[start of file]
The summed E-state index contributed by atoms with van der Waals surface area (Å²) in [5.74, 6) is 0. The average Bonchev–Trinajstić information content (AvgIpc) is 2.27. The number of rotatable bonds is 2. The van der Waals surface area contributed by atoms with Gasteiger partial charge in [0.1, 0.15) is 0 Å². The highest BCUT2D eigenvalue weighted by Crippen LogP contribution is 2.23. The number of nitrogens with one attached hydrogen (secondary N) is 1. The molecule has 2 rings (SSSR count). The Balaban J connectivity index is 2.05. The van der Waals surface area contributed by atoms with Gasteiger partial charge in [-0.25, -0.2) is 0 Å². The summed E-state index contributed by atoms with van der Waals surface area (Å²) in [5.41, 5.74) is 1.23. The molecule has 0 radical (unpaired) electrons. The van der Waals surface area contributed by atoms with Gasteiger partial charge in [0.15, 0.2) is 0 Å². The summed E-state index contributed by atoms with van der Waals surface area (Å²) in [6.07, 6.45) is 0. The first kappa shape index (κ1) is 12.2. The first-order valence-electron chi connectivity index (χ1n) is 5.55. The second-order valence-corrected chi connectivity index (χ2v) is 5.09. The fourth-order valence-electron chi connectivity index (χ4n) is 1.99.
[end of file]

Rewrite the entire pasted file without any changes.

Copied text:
The summed E-state index contributed by atoms with van der Waals surface area (Å²) in [5.74, 6) is 0. The average Bonchev–Trinajstić information content (AvgIpc) is 2.27. The number of rotatable bonds is 2. The van der Waals surface area contributed by atoms with Gasteiger partial charge in [0.1, 0.15) is 0 Å². The highest BCUT2D eigenvalue weighted by Crippen LogP contribution is 2.23. The number of nitrogens with one attached hydrogen (secondary N) is 1. The molecule has 2 rings (SSSR count). The Balaban J connectivity index is 2.05. The van der Waals surface area contributed by atoms with Gasteiger partial charge in [-0.25, -0.2) is 0 Å². The summed E-state index contributed by atoms with van der Waals surface area (Å²) in [5.41, 5.74) is 1.23. The molecule has 0 radical (unpaired) electrons. The van der Waals surface area contributed by atoms with Gasteiger partial charge in [0.15, 0.2) is 0 Å². The summed E-state index contributed by atoms with van der Waals surface area (Å²) in [6.07, 6.45) is 0. The first kappa shape index (κ1) is 12.2. The first-order valence-electron chi connectivity index (χ1n) is 5.55. The second-order valence-corrected chi connectivity index (χ2v) is 5.09. The fourth-order valence-electron chi connectivity index (χ4n) is 1.99.